A landlord’s guide to dealing with an insolvent commercial tenant
If one of your commercial tenants is insolvent, it can quickly have a knock-on effect to your own business. You may have suffered rent arrears and/or unpaid maintenance fees in the time leading up to their insolvency, but being insolvent doesn’t necessarily mean they’ll close down.
Depending on the circumstances, a tenant may have options that allow them to continue trading and operating from your premises. They might be able to formally renegotiate their debts as a whole, for example, or secure emergency funding to carry on in business.
So what should you do if a commercial tenant enters insolvency, and can you mitigate your own risks at this time?
Landlord enforcement and coronavirus
Before we look at forfeiting a commercial lease and/or repossessing the property, the Coronavirus Act, 2020, brought in restrictions on commercial landlords’ ability to enforce unpaid debts.
Currently in place until 31st March 2021, you cannot forfeit your commercial lease, serve a petition, or issue a statutory demand, if your tenant has had to cease trading due to the effects of coronavirus.
But what would forfeiting your lease involve, and how should you proceed?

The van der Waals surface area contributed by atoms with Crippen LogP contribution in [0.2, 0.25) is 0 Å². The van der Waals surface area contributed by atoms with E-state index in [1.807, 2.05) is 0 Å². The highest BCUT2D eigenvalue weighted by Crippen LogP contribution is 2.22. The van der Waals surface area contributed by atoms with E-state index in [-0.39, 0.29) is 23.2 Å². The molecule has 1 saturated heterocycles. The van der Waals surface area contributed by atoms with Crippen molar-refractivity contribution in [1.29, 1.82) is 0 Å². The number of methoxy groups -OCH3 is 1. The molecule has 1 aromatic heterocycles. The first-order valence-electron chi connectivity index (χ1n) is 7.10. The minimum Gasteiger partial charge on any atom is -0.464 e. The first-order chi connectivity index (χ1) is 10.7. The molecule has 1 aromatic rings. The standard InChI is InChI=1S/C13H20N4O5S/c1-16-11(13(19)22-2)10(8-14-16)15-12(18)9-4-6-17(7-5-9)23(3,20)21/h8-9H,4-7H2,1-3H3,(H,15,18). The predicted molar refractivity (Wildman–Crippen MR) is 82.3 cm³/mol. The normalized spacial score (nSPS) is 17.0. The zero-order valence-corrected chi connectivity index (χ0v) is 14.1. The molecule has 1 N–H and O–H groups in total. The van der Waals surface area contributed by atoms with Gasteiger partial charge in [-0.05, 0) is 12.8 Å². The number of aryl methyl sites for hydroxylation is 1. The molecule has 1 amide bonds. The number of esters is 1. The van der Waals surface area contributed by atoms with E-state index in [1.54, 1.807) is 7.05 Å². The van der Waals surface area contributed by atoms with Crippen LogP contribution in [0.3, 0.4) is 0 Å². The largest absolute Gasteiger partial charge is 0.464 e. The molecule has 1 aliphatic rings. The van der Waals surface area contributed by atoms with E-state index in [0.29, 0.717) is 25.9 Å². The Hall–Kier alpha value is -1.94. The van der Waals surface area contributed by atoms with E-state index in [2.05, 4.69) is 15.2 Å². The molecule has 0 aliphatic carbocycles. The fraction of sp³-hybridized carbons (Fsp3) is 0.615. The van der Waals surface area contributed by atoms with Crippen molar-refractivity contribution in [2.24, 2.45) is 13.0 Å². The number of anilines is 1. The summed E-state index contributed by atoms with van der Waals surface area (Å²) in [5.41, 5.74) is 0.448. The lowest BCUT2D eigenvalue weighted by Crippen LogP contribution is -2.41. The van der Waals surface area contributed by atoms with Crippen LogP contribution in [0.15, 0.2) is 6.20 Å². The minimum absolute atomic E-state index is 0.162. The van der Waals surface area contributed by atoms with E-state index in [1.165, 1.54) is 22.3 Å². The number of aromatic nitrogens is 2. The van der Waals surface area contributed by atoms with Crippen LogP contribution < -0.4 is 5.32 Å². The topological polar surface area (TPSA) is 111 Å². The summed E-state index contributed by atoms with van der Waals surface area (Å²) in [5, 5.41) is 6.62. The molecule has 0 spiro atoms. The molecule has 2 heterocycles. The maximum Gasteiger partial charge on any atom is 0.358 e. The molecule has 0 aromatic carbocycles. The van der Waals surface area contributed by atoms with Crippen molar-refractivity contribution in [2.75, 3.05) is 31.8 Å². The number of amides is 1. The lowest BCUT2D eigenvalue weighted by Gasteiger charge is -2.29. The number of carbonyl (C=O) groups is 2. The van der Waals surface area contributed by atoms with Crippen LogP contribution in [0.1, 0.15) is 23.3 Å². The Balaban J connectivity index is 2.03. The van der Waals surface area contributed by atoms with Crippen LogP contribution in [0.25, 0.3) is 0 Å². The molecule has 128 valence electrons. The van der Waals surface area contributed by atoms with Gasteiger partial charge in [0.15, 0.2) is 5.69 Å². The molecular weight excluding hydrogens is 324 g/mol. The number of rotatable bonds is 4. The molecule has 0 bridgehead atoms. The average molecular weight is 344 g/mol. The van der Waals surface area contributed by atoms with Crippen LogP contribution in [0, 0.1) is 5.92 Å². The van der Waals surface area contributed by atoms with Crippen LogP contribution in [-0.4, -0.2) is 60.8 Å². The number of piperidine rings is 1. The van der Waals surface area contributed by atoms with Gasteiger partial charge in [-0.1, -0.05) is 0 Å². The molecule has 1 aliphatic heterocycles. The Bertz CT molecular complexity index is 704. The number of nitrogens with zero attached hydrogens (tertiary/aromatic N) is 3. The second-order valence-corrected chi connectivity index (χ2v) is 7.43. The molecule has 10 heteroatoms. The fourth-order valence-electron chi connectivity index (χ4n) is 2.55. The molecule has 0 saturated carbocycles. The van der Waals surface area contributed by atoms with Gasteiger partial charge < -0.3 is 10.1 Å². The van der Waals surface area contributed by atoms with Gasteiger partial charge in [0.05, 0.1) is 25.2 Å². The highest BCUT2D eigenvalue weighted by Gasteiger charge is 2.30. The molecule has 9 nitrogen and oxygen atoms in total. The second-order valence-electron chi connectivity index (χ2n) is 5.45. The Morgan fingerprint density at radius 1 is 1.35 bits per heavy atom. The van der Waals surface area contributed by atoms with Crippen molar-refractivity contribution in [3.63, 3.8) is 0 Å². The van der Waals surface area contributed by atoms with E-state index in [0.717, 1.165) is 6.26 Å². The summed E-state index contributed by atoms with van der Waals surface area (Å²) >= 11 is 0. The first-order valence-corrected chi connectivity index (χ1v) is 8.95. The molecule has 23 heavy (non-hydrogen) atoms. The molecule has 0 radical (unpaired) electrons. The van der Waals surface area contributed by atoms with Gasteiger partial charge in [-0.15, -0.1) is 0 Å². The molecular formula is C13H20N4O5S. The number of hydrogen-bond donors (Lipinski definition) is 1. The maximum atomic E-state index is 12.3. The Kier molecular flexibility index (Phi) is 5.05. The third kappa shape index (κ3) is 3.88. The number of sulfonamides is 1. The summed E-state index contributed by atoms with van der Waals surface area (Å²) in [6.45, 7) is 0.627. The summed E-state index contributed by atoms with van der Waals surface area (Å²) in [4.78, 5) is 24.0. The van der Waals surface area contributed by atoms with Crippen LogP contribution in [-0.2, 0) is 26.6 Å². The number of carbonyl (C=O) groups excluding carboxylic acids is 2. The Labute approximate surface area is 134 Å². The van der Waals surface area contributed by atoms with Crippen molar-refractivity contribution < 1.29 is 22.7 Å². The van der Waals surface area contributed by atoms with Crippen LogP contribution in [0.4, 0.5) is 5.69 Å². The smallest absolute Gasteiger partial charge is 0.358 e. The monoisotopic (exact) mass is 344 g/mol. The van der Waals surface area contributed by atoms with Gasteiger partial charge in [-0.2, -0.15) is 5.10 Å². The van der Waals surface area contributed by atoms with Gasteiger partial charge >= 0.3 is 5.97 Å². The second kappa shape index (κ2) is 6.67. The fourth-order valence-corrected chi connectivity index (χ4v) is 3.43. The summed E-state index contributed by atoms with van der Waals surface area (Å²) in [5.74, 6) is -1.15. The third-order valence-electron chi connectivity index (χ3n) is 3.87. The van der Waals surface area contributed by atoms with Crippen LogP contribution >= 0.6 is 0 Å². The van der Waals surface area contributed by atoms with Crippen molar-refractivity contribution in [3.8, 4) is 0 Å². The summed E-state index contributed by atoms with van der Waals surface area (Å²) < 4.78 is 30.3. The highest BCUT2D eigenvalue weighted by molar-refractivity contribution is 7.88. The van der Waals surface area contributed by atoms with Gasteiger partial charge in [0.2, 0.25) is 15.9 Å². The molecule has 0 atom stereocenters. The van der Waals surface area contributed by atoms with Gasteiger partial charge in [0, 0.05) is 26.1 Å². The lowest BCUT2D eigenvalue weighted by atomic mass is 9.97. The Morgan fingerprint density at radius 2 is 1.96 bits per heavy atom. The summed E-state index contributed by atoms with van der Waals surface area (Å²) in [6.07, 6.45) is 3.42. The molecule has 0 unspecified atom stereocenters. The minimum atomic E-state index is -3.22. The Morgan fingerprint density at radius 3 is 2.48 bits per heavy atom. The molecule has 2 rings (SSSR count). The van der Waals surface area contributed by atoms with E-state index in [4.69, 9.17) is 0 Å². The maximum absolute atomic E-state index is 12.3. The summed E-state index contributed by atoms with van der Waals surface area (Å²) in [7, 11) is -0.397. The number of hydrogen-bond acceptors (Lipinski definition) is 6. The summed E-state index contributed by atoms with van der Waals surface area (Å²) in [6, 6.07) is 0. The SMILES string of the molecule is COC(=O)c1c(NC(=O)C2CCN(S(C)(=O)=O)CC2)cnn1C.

Forfeiting the lease
There’s typically a clause in a commercial lease that allows for forfeiture in the event of a tenant entering insolvency. This means you can regain possession of the property, and the lease is terminated.
It’s important to seek professional advice before forfeiting a lease, however, as it may prevent you from claiming for unpaid rent in the future, or for damages if your tenant has failed to fulfil other obligations under the lease.
If your tenant enters company administration or compulsory liquidation, you won’t be able to forfeit the lease without seeking permission from the office-holder or the courts.
Should you repossess the property?
Depending on the circumstances, repossession may not be advisable, as if the company enters administration you could still receive some rent from the administrator. Furthermore, the administrator may want to sell the insolvent business as a going concern, in which case a new commercial tenant could move in.